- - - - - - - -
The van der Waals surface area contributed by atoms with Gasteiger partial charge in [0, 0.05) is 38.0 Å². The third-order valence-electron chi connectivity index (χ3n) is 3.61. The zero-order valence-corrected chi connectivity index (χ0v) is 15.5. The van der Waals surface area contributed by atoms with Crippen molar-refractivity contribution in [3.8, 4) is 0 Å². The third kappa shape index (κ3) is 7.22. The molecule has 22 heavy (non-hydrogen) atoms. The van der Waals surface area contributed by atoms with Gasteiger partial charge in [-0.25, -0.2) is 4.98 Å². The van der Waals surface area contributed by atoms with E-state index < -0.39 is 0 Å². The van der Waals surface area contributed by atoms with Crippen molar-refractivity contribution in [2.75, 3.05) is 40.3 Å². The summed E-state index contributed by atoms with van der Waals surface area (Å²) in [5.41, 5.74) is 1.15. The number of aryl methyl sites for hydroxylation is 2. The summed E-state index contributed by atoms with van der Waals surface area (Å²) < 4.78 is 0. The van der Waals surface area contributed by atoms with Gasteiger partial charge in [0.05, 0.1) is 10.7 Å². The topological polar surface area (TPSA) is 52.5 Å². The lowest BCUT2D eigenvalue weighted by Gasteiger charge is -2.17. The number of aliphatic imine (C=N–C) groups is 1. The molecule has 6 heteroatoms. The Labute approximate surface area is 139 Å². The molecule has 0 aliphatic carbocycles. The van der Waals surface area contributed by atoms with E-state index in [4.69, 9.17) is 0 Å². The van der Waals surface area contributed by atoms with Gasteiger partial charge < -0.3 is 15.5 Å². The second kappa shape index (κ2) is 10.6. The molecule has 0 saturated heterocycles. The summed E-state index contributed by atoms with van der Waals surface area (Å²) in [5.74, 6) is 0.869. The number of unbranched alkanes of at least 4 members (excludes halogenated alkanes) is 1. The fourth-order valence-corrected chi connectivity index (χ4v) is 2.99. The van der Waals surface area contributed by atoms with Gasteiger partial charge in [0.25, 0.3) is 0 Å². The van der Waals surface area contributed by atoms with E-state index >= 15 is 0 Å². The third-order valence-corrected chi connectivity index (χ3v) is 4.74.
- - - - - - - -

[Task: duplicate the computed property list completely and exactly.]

The van der Waals surface area contributed by atoms with Gasteiger partial charge in [0, 0.05) is 38.0 Å². The third-order valence-electron chi connectivity index (χ3n) is 3.61. The zero-order valence-corrected chi connectivity index (χ0v) is 15.5. The van der Waals surface area contributed by atoms with Crippen molar-refractivity contribution in [3.8, 4) is 0 Å². The third kappa shape index (κ3) is 7.22. The molecule has 22 heavy (non-hydrogen) atoms. The van der Waals surface area contributed by atoms with Gasteiger partial charge in [-0.25, -0.2) is 4.98 Å². The van der Waals surface area contributed by atoms with E-state index < -0.39 is 0 Å². The van der Waals surface area contributed by atoms with Crippen molar-refractivity contribution in [2.75, 3.05) is 40.3 Å². The summed E-state index contributed by atoms with van der Waals surface area (Å²) in [5.41, 5.74) is 1.15. The number of aryl methyl sites for hydroxylation is 2. The summed E-state index contributed by atoms with van der Waals surface area (Å²) < 4.78 is 0. The van der Waals surface area contributed by atoms with Gasteiger partial charge in [0.05, 0.1) is 10.7 Å². The topological polar surface area (TPSA) is 52.5 Å². The lowest BCUT2D eigenvalue weighted by Gasteiger charge is -2.17. The number of aliphatic imine (C=N–C) groups is 1. The molecule has 6 heteroatoms. The Labute approximate surface area is 139 Å². The molecule has 0 aliphatic carbocycles. The van der Waals surface area contributed by atoms with E-state index in [4.69, 9.17) is 0 Å². The van der Waals surface area contributed by atoms with Gasteiger partial charge < -0.3 is 15.5 Å². The second kappa shape index (κ2) is 10.6. The molecule has 0 saturated heterocycles. The summed E-state index contributed by atoms with van der Waals surface area (Å²) in [5.74, 6) is 0.869. The number of unbranched alkanes of at least 4 members (excludes halogenated alkanes) is 1. The fourth-order valence-corrected chi connectivity index (χ4v) is 2.99. The van der Waals surface area contributed by atoms with Gasteiger partial charge in [0.25, 0.3) is 0 Å². The van der Waals surface area contributed by atoms with E-state index >= 15 is 0 Å². The third-order valence-corrected chi connectivity index (χ3v) is 4.74.